By Ensia

  • Food security faces growing pest advance

    Coming soon to a farm near you: just about every possible type of pest that could take advantage of the ripening harvest in the nearby fields. By 2050, according to new research in the journal Global Ecology and Biogeography, those opportunistic viruses, bacteria, fungi, blights, ...


    By Climate News Network

  • New approaches are needed for another Green Revolution

    Twenty-first century agriculture needs low-input advances like the System of Rice Intensification, says Norman Uphoff. According to the principle of diminishing returns, continuing to produce something in the same way, with the same inputs and technology, ...


    By SciDev.Net

  • Review: Effects of olive mill wastewater application on soil properties and plants growth

    Comparative effects of untreated olive mill wastewater (UOMW), treated olive mill wastewater (TOMW) and bioaugmented olive mill wastewater (BOMW) on soil properties, on seeds germination and on plants growth were investigated. The water holding capacity, the salinity, the organic carbon content, humus, total nitrogen, phosphate and potassium increased when the spread amounts of UOMW (50, 100 and ...

  • Innovation of the Month: Food Fermentation for Biopreservation

    Although the word “bacteria” is usually associated with sickness and disease, it is the driving force behind fermentation, a food process on which humans have relied for millennia. Some of the earliest recorded instances of fermentation come from East Asia where, according to William Shurtleff, founder of the ...


    By Worldwatch Institute

  • Poultry processing - Ammonia removal case study

    Background: A poultry plant in the South of England processes up to 100,000 birds per week. The company operates an Activated Sludge plant followed by a Rotating Biological Contactor the whole system being required to produce effluent ammonia of 20 mg/l. Whilst the treatment plant was able to reach this standard when it was first installed, the success of the company meant that more and more ...


    By Bio Systems Europe

  • The possibility of determining of anomalies and pathologies in the offspring of liquidators of Chernobyl accident by non–radiation factors

    Hereditary effects of radiation on people are not revealed and estimations for humans have been carried out by extrapolation from mutagenesis of irradiated mice (UNSCEAR). Nevertheless, in Russia, Ukraine and Belarus disturbance and pathologies are found in the children of liquidators of the accident at the Chernobyl atomic power station. Authors connect effects only with irradiation (basically ...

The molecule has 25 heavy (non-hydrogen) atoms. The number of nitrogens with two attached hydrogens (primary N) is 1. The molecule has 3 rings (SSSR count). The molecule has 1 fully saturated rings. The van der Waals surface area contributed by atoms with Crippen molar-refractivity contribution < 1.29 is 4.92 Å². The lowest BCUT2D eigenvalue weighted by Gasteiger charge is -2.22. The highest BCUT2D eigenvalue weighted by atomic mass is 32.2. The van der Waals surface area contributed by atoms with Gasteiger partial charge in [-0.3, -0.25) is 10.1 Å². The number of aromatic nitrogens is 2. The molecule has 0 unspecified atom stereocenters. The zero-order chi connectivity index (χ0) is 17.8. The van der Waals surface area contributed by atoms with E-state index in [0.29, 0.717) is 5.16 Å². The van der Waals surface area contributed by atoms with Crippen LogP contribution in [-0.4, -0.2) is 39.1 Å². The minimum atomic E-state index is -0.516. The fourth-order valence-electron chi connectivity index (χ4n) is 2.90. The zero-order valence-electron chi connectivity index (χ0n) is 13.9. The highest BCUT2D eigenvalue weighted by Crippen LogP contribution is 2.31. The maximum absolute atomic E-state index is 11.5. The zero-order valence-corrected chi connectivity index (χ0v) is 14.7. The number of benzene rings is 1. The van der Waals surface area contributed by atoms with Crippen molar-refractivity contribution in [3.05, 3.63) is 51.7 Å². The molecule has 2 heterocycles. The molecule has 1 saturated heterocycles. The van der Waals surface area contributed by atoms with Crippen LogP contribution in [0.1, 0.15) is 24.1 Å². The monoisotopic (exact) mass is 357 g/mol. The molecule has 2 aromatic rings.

By Inderscience Publishers

  • Field trial carried out in the ebro valley, Spain case study

    Rice farmers in Spain experience two major problems with their rice crops: After the flooding and fertilisation of the rice fields algal growth rapidly develops and covers the surface of the water in the paddy. This greatly reduces the availability of sunlight received by the seedlings until they have grown above the water level. This results in early stage plant loss which can be severe. The ...


    By Cleveland Biotech Ltd.

  • Response of bt and near-isoline corn hybrids to plant density

    Transgenic Bt (Bacillus thuringiensis) corn (Zea mays L.) hybrids with resistance to corn rootworm (CRW; Diabrotica spp.) or European corn borer [ECB; Ostrinia nubilalis (Hübner)] can have greater tolerance to water and nutrient stress, and thus may have higher optimum plant densities. Experiments were conducted following soybean [Glycine max (L.) Merr.] over nine site-years in Illinois to ...

  • Three soybean plant introductions possess unique resistance to peanut root-knot nematode

    Peanut root-knot nematode [Meloidogyne arenaria (Neal) Chitwood or Ma] is an increasingly common pest in the southern United States where crops such as peanut (Arachis hypogaea L.) and soybean [Glycine max (L.) Merr.] are grown. Four soybean plant introductions (PIs) are highly resistant to the peanut root-knot nematode. To determine if PI 594403, PI 594427C, and PI 594651B contain useful ...

  • Canola–Wheat intercrops for improved agronomic performance and integrated pest management

    Intercropping can enhance yields and reduce pest infestations, but investigations of intercropping regimes using crop species common to the large-scale monoculture production systems of western Canada have not examined these diverse elements. Intercrops of canola (Brassica napus L.) and wheat (Triticum aestivum L.) were established at three sites in Alberta, Canada in 2005 and 2006 to determine ...